Micro Tactics?

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Deftik's picture
Micro Tactics?

Well today, right around the time I slipped on a wet rock, smashed off it and fell into the river. I realized my skill in micro fishing is severely lacking. If I don't spot the micro beforehand, I rarely ever catch one unless I'm watching the presentation before my own eyes. This could be that my micro spots are limited to two bodies of water but i digress...

Anyone have any tips or tricks? Does everyone usually know what micros are in the water they are targeting or do you go to new bodies of water and just fish to see what you pull out? I've looked through countless biology reports, but after being not so kindly asked to leave the property the fish commision sampled from by a trout club, I've recently only stuck to my local, fairly fast moving river, I look for pools on the side of it that have formed seperate from the main river, but sometimes I fish the main river, trying to target the underneath of large rocks. Any help whatsoever would be appreciated!

TheHugbot's picture
most of the places I fish for

most of the places I fish for micros in are shallow and clear, this means that you can see any fish that are in the immediate area. if i can't see any fish or likely spots then I will probably try another hole.


if sight fishing isnt and option then i'll drift a small float through any likely looking spots, such as weedbeds, woody structure etc

I think fishing under the rocks is a good idea, It will only be a matter of time before your bait falls in front of a few micros...

Gunnar's picture
how light are the rods you guys use?

I'm wondering if I'll even feel a 2 inch fish's bite on the lightest rod I have. Or at least whether I'll feel it quickly enough to act. On the other hand, I've had no trouble feeling all the evil creek chubs and gobies that have teased me over the years, so maybe a little stickleback won't be too different.


Redhorse ID cheatsheets, gars, suckers: moxostoma.com

2019: 16 days fishing 25 species 7 lifers. 2018: 39/40/5 2017: 49/52/14

TheHugbot's picture
I currently use a 5'

I currently use a 5' telescopic pole, I made it by sawing the top 4 sections of a longer rod and removing all the guides. this rod is nowhere ear flexible enough to feel a fish under 2".

I have also made a very short pole for close quarters fishing and for vertical fishinh of a canoe.

I have recenty ordered a daiwa soyokaze 20SR, It's the lightest rod I've found so far. (I have read that it is equivilent to a 1wt fly rod, it will bend with the weight of a BB shot according to atenkley.a BB shot weighs 0.4gr) I think it will be great or tiny fish in small streams

TonyS's picture

pretty much any old rod will work - like any fish some will slam it and others are tough to feel.  of course there is a lot of value to sight fishing micros too.  you can get away with any rod, though I'd recommend using a ultralight or even one of those cheap chinese plastic telescoping rods.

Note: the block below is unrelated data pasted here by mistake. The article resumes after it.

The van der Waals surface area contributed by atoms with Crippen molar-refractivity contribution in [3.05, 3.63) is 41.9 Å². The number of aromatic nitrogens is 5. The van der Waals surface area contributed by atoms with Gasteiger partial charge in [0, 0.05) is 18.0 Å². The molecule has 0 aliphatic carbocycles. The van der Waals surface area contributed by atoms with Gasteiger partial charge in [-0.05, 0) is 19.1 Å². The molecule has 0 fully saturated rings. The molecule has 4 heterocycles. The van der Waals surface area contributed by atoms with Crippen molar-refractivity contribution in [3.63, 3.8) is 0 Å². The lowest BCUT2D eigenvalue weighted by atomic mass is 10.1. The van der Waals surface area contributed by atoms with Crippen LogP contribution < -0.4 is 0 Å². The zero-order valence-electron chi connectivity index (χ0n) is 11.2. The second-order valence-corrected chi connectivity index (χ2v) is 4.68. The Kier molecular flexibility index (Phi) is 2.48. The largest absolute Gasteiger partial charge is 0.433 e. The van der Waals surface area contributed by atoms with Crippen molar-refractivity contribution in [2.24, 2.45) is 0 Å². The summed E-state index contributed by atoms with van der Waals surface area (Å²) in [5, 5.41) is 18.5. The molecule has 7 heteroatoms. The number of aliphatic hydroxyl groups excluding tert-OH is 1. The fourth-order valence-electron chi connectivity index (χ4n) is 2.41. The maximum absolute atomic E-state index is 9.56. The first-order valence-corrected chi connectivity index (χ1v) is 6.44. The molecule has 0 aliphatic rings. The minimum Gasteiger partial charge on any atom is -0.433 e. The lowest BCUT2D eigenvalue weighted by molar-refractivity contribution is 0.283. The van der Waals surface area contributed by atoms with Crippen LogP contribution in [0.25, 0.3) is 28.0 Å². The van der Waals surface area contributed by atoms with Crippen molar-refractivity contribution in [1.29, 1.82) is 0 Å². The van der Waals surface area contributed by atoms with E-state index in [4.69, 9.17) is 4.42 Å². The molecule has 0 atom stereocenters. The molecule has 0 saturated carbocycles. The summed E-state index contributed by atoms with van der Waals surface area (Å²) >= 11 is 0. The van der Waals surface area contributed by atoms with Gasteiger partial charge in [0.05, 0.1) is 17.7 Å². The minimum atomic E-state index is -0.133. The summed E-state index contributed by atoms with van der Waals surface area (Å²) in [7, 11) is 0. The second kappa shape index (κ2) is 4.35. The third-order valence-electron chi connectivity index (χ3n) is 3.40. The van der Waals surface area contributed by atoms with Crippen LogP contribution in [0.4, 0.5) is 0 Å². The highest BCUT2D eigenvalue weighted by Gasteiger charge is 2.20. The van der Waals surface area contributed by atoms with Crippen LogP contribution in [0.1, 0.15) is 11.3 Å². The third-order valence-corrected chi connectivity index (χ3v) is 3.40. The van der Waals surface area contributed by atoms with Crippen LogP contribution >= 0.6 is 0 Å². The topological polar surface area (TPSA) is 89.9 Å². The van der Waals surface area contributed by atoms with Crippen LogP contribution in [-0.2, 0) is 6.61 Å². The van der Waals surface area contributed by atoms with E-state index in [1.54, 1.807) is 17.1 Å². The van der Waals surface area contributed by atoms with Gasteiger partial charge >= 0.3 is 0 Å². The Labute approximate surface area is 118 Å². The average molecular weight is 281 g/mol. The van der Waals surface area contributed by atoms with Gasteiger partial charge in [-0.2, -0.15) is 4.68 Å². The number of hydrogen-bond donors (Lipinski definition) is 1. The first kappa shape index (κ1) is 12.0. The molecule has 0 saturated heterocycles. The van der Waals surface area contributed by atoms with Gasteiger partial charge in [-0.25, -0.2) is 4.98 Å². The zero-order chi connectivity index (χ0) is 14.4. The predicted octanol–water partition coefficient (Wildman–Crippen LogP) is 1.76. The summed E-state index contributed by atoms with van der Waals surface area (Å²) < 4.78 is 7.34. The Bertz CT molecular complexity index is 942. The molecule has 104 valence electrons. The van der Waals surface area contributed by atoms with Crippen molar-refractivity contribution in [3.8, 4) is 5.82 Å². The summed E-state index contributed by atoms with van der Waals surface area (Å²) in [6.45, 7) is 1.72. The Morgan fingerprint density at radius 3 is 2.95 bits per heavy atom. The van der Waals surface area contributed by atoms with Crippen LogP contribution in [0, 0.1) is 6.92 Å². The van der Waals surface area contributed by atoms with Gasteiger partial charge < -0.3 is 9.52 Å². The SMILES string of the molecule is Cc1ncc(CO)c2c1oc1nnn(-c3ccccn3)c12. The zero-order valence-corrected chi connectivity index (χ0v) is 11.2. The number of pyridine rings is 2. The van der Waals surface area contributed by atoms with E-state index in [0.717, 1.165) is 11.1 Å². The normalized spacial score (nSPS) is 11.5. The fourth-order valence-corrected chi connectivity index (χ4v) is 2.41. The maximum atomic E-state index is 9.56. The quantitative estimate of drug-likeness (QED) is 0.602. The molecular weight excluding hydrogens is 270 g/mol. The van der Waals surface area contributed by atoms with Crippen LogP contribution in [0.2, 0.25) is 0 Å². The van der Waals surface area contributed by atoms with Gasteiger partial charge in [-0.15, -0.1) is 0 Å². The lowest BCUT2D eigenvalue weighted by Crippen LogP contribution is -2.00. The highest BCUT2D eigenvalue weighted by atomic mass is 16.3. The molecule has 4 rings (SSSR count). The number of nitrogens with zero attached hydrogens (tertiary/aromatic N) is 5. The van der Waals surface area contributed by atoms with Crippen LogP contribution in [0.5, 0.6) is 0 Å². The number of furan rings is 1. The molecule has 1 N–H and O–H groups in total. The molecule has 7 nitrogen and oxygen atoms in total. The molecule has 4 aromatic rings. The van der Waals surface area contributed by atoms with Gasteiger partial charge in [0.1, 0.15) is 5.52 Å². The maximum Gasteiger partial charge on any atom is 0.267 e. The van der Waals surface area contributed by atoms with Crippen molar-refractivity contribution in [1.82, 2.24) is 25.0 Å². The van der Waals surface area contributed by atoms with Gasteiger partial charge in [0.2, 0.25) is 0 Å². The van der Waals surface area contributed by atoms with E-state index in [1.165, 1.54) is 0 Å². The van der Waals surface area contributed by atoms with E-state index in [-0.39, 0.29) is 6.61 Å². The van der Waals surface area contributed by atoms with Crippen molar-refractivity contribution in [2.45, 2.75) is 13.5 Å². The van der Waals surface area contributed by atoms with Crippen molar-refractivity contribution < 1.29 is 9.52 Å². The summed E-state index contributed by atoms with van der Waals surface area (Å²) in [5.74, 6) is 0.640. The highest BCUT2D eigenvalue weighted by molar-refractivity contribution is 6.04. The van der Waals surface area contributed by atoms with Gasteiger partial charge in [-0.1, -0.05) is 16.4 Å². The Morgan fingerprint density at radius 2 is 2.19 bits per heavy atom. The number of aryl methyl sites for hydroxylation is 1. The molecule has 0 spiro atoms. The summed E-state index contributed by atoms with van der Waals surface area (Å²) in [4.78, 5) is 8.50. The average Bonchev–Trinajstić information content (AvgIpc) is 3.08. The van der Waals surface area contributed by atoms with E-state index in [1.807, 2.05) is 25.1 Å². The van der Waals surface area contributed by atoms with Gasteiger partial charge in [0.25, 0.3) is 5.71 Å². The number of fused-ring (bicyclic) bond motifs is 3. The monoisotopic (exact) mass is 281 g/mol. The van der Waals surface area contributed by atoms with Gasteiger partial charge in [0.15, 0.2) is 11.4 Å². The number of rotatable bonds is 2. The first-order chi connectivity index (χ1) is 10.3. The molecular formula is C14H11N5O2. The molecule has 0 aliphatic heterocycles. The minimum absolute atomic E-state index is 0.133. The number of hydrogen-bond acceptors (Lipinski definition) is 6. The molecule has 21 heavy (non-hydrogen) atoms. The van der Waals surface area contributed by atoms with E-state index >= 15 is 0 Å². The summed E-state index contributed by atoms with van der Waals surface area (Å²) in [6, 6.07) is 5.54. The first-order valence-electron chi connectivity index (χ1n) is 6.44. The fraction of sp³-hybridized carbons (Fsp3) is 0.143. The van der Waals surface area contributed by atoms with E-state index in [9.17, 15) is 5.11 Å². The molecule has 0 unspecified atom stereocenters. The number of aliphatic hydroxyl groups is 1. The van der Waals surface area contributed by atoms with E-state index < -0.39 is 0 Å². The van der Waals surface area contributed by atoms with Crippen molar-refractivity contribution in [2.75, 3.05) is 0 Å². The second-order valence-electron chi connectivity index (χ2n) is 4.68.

TonyS's picture

the other end of the spectrum is the soyokaze that hugbot mentioned - which is essentially designed as a micro/tanago style pole.  I ran some tests on my 3.1 meter soyokaze tonight, here is what I found:


I know that each of the rods in the series is the same, each longer rod has an additional section added on.  This not only makes it longer but also more powerful (by adding to butt/power section of the rod).  It also makes the rod a touch faster in taper but these telescoping rods have a crazy fast taper already - likely owed to the fact that they are telescoping and as such must step down in taper quickly.  The Action Angle (a measure of taper) was at or approaching 90* - so it doesn't really get faster.  The rod is interesting in that the tip is insanely light and the butt fairly heavy - as such it bends a lot until the tip is loaded, then it takes way more to load the butt.  Anyway, knowing that dropping a section would get me the next rod down I tested them all.


This is the tip section of the 3.1 meter pole with one US penny in the bag...

Here are the ERNs and the respective "line weights" according to AFTM convention - do not get me started on those "00 wt" and "000 wt" rods that a certain manufactor felt the need to invent - especially when their "0 wt" isn't a 0 wt and sub-zero weight rods cannot exsist for practical purposes... anyway:


1.6m - loads to 1/3 with only 8 pennies - off the CCS charts, probably low 0 WT

2.0m - 0.6 ERN  midrange 0 WT fly rod

2.4m - 0.9-1.0 ERN high 0 wt or low 1 wt

2.7m - 1.5 ERN mid-range 1 WT

3.1m - 1.8-1.9 ERN high 1 WT


For fun the top 3 sections measured 45.5" long and loads to 1/3 with 4 pennies - ERN = wet noodle?


I'll agree with Chris who said the longer two are basically short-ish tenkara rods with very light tips (though the 3.1m is only about 8cm shorter than my 3.3m caddisfly - which is obviously not actually 3.3m).  They would make great trout/sunfish/chub rods that would double well for smaller species.


The 2.4m would be a compromise - longer micro rod or short, soft trout rod


The 1.6m and 2.0m would be great dedicated micro rods, as would the top three tip sections  - depending upon how much reach you need

TheHugbot's picture
Thanks for the info, very